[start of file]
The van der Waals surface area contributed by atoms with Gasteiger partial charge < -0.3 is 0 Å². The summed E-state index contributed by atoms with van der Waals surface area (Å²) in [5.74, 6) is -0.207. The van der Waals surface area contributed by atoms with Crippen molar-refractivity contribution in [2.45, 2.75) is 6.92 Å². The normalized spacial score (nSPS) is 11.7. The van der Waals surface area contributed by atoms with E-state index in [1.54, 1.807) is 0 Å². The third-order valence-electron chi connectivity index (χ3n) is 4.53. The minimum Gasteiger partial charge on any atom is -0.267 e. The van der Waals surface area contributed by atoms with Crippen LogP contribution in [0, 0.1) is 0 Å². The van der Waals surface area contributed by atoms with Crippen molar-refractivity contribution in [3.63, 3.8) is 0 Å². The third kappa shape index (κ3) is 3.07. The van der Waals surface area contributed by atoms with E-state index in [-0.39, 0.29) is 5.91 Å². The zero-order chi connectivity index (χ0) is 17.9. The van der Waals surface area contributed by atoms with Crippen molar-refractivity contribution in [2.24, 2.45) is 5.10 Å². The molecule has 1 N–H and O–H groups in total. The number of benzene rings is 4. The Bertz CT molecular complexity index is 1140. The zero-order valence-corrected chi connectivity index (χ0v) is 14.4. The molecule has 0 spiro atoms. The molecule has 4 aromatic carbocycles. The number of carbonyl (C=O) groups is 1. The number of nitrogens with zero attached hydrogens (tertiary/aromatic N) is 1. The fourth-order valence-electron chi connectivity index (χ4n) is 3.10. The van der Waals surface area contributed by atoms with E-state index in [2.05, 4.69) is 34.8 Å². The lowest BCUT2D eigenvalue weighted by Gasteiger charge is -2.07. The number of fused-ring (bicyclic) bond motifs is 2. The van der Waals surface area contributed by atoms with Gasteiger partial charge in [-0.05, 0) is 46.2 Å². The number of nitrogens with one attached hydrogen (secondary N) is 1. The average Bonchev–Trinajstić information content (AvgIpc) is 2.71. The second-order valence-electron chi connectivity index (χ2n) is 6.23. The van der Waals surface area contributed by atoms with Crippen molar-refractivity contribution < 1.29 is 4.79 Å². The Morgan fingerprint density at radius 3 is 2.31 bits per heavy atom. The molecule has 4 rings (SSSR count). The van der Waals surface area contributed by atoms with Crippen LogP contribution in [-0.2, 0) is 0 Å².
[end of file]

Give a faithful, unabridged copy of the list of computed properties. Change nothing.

The van der Waals surface area contributed by atoms with Gasteiger partial charge < -0.3 is 0 Å². The summed E-state index contributed by atoms with van der Waals surface area (Å²) in [5.74, 6) is -0.207. The van der Waals surface area contributed by atoms with Crippen molar-refractivity contribution in [2.45, 2.75) is 6.92 Å². The normalized spacial score (nSPS) is 11.7. The van der Waals surface area contributed by atoms with E-state index in [1.54, 1.807) is 0 Å². The third-order valence-electron chi connectivity index (χ3n) is 4.53. The minimum Gasteiger partial charge on any atom is -0.267 e. The van der Waals surface area contributed by atoms with Crippen LogP contribution in [0, 0.1) is 0 Å². The van der Waals surface area contributed by atoms with Crippen molar-refractivity contribution in [3.63, 3.8) is 0 Å². The third kappa shape index (κ3) is 3.07. The van der Waals surface area contributed by atoms with E-state index in [-0.39, 0.29) is 5.91 Å². The zero-order chi connectivity index (χ0) is 17.9. The van der Waals surface area contributed by atoms with Crippen molar-refractivity contribution in [2.24, 2.45) is 5.10 Å². The molecule has 1 N–H and O–H groups in total. The number of benzene rings is 4. The Bertz CT molecular complexity index is 1140. The zero-order valence-corrected chi connectivity index (χ0v) is 14.4. The molecule has 0 spiro atoms. The molecule has 4 aromatic carbocycles. The number of carbonyl (C=O) groups is 1. The number of nitrogens with zero attached hydrogens (tertiary/aromatic N) is 1. The fourth-order valence-electron chi connectivity index (χ4n) is 3.10. The van der Waals surface area contributed by atoms with E-state index in [2.05, 4.69) is 34.8 Å². The lowest BCUT2D eigenvalue weighted by Gasteiger charge is -2.07. The number of fused-ring (bicyclic) bond motifs is 2. The van der Waals surface area contributed by atoms with Gasteiger partial charge in [-0.05, 0) is 46.2 Å². The number of nitrogens with one attached hydrogen (secondary N) is 1. The average Bonchev–Trinajstić information content (AvgIpc) is 2.71. The second-order valence-electron chi connectivity index (χ2n) is 6.23. The van der Waals surface area contributed by atoms with Crippen molar-refractivity contribution < 1.29 is 4.79 Å². The Morgan fingerprint density at radius 3 is 2.31 bits per heavy atom. The molecule has 4 rings (SSSR count). The van der Waals surface area contributed by atoms with Crippen LogP contribution in [-0.2, 0) is 0 Å².